Re:Ahhh that explainsPhilips' LED bulb (1)

Luckyo (1726890) | more than 2 years ago | (#39948555)

Another issue with incandescent is recycling them after they burn out.

Re:Ahhh that explainsPhilips' LED bulb (1)

unitron (5733) | more than 2 years ago | (#39950779)

Another issue with incandescent is recycling them after they burn out.

Are you sure you mean incandescent? The kind (glowing filament) for which Edison was famous?

Re:Ahhh that explainsPhilips' LED bulb (1, Informative)

Osgeld (1900440) | more than 2 years ago | (#39948739)

thats why your 1+ watt LED's usually come attached to a chunk of metal (unless you got them from china, then its metal painted plastic)

Re:Ahhh that explainsPhilips' LED bulb (3, Funny)

X0563511 (793323) | more than 2 years ago | (#39948997)

I think you mean lead painted with something else toxic to make it shiny?

Re:Ahhh that explainsPhilips' LED bulb (1)

RicktheBrick (588466) | more than 2 years ago | (#39952797)

Anyone can buy a CFL at dollar tree for a dollar. So anyone comparing leds should compare them to those CFLs. If they save money in a reasonable amount of time I would consider buying one. By reasonable, I mean 5 years at most.

Re:Ahhh that explainsPhilips' LED bulb (2)

cpu6502 (1960974) | more than 2 years ago | (#39955433)

IMHO all this talk of "saving energy" with lighting is ridiculous.
When I'm home I have 1 bulb burning. Sometimes none (I just use the light from the TV or LCD). That's 10 watts or 0.01 KWh per hour the bulb is on. Meanwhile my heat pump or air conditioner is running at 5,000 watts or 5 kWh per hour of use. We've totally messed-up our priorities by counting pennies and wasting dollars.

Re:Ahhh that explainsPhilips' LED bulb (4, Insightful)

Anonymous Coward | more than 2 years ago | (#39948691)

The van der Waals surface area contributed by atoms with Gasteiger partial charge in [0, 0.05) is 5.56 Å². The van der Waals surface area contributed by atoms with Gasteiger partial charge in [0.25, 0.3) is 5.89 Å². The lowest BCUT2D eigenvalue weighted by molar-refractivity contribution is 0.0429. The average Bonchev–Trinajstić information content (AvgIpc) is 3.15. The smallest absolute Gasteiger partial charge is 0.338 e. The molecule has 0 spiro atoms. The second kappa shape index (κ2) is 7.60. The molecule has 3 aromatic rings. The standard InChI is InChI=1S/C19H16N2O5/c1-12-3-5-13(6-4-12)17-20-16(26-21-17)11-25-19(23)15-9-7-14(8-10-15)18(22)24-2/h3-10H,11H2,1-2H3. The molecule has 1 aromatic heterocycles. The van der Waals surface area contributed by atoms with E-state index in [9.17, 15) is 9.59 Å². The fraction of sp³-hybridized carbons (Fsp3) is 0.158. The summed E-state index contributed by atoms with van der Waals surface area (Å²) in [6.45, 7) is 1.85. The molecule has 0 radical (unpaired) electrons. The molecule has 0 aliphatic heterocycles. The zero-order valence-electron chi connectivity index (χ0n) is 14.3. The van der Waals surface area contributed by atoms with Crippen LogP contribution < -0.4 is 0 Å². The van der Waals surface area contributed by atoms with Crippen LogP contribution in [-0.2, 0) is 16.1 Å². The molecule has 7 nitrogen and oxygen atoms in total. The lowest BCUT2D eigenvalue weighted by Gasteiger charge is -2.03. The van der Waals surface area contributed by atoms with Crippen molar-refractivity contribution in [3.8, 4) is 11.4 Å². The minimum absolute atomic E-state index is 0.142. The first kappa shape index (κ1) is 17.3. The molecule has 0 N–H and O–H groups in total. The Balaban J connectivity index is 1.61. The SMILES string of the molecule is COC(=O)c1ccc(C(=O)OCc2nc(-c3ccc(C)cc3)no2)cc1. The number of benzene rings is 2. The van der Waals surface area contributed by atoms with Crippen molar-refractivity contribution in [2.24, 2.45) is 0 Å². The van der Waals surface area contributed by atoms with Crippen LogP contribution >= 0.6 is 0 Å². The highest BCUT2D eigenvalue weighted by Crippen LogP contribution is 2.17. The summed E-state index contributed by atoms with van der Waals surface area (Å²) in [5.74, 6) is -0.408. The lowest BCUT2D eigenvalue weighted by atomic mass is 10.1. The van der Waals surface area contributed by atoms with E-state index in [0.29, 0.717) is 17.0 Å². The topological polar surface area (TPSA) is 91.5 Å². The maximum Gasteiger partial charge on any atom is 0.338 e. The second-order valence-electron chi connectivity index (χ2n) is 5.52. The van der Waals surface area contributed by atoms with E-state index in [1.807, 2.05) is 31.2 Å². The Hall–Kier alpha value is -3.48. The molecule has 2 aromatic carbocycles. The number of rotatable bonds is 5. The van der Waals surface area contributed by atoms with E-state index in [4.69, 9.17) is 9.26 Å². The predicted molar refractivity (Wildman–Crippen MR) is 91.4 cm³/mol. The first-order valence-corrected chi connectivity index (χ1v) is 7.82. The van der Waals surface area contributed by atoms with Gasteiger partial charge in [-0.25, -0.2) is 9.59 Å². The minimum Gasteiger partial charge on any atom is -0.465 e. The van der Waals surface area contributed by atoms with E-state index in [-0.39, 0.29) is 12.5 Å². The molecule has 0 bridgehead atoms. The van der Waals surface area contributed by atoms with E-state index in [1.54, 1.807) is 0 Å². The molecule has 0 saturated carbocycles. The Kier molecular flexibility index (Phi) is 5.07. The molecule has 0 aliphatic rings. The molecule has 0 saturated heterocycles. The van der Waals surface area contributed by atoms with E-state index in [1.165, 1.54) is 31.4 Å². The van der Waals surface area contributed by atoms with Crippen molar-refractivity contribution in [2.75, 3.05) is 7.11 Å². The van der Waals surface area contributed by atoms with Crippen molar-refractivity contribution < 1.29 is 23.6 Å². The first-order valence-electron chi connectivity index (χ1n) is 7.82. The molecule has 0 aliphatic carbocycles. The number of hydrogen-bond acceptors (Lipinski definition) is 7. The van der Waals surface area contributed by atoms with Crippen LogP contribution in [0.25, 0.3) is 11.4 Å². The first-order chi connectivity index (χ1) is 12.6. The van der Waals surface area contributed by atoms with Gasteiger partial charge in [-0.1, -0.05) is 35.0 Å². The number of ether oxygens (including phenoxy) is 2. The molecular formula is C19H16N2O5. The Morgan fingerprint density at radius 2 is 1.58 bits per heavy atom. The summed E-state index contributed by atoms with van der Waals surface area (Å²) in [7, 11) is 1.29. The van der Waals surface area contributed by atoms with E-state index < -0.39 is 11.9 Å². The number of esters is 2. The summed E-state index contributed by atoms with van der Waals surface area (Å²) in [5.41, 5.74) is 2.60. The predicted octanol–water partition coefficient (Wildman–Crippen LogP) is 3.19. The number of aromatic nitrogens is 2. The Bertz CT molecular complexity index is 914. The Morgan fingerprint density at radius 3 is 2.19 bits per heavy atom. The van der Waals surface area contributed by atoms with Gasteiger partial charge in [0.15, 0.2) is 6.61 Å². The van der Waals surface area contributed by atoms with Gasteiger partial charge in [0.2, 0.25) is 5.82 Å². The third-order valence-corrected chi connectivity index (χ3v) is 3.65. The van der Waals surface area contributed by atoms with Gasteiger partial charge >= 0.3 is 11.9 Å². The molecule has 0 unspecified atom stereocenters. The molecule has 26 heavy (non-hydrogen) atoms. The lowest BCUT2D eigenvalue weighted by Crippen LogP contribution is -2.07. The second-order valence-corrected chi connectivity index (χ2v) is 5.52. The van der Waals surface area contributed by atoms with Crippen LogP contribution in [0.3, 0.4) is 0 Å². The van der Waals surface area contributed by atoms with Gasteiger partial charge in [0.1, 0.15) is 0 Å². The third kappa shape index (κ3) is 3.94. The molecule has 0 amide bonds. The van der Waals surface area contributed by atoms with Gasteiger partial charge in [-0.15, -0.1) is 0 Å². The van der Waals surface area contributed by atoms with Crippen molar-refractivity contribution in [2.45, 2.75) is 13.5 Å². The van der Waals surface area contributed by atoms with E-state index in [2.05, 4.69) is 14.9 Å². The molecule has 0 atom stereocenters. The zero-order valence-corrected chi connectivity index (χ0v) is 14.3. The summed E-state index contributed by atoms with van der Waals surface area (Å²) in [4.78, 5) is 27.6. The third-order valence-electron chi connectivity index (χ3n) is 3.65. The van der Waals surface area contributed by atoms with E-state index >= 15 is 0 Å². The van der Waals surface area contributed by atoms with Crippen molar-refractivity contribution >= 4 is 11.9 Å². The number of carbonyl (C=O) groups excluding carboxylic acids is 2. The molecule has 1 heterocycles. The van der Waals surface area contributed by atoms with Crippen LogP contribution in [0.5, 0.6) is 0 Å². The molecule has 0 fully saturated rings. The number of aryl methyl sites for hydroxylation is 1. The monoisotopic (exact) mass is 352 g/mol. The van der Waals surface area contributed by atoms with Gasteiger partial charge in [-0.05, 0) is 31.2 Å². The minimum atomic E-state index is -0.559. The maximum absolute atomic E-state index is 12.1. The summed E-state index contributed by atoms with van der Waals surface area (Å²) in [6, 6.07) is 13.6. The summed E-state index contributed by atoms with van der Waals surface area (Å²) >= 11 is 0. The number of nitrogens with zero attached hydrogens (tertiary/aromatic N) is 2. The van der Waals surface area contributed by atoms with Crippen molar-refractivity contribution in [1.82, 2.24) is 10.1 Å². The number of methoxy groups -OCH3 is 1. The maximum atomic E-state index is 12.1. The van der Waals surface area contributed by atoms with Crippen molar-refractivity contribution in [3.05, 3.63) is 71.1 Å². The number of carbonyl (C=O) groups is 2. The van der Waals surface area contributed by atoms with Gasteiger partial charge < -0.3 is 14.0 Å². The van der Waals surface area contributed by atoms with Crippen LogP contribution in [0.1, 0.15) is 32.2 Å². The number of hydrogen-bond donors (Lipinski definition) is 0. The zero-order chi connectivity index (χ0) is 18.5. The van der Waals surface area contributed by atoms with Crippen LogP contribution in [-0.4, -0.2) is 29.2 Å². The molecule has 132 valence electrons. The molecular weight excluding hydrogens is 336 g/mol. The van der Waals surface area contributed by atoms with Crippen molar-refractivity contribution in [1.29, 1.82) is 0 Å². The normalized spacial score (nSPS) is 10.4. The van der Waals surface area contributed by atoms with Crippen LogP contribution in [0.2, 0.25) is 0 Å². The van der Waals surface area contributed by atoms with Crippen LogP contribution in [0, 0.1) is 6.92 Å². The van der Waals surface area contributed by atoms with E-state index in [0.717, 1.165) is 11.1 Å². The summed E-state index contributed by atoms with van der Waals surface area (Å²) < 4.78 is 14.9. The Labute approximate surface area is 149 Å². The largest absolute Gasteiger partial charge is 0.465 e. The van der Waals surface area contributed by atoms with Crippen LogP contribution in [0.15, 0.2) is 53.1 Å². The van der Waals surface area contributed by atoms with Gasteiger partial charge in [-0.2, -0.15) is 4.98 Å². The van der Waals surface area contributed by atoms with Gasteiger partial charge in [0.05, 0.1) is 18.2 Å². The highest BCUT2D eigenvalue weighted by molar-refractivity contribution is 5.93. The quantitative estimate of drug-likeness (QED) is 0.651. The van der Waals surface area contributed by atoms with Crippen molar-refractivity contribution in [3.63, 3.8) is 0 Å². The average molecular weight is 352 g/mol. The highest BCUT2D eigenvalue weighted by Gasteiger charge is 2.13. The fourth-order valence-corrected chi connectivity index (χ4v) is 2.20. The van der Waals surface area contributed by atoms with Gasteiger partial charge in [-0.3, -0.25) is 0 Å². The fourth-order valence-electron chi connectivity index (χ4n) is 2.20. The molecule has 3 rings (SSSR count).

That's daft. With LEDs if you want more light, you simply use more LEDs. They are not bulbs, they're bloody diodes! Overdriving LEDs results in earth deaths, this has been known for 40+ years, keeping them within tolerances will ensure they'll last forever, or as near it in human terms.

Re:Ahhh that explainsPhilips' LED bulb (5, Funny)

ThePeices (635180) | more than 2 years ago | (#39948931)

" They are not bulbs, they're bloody diodes!"

Nobody uses bloody diodes for lighting. Not only is it un-hygenic, the loss of efficiency due to transmitting the light through blood is unacceptable, not to mention the red tinge to the light itself.

Everybody uses clean diodes.

Re:Ahhh that explainsPhilips' LED bulb (0)

Anonymous Coward | more than 2 years ago | (#39949121)

If only. Bad memories involving my gyno-light. Call it a headlamp or the staff at REI won't know what you are talking about.

Re:Ahhh that explainsPhilips' LED bulb (1)

RivenAleem (1590553) | more than 2 years ago | (#39955081)

Also,

"Roxanne, You don't need to turn on the Bloody Diode"

Doesn't really work.

Re:Ahhh that explainsPhilips' LED bulb (4, Interesting)

rtb61 (674572) | more than 2 years ago | (#39949317)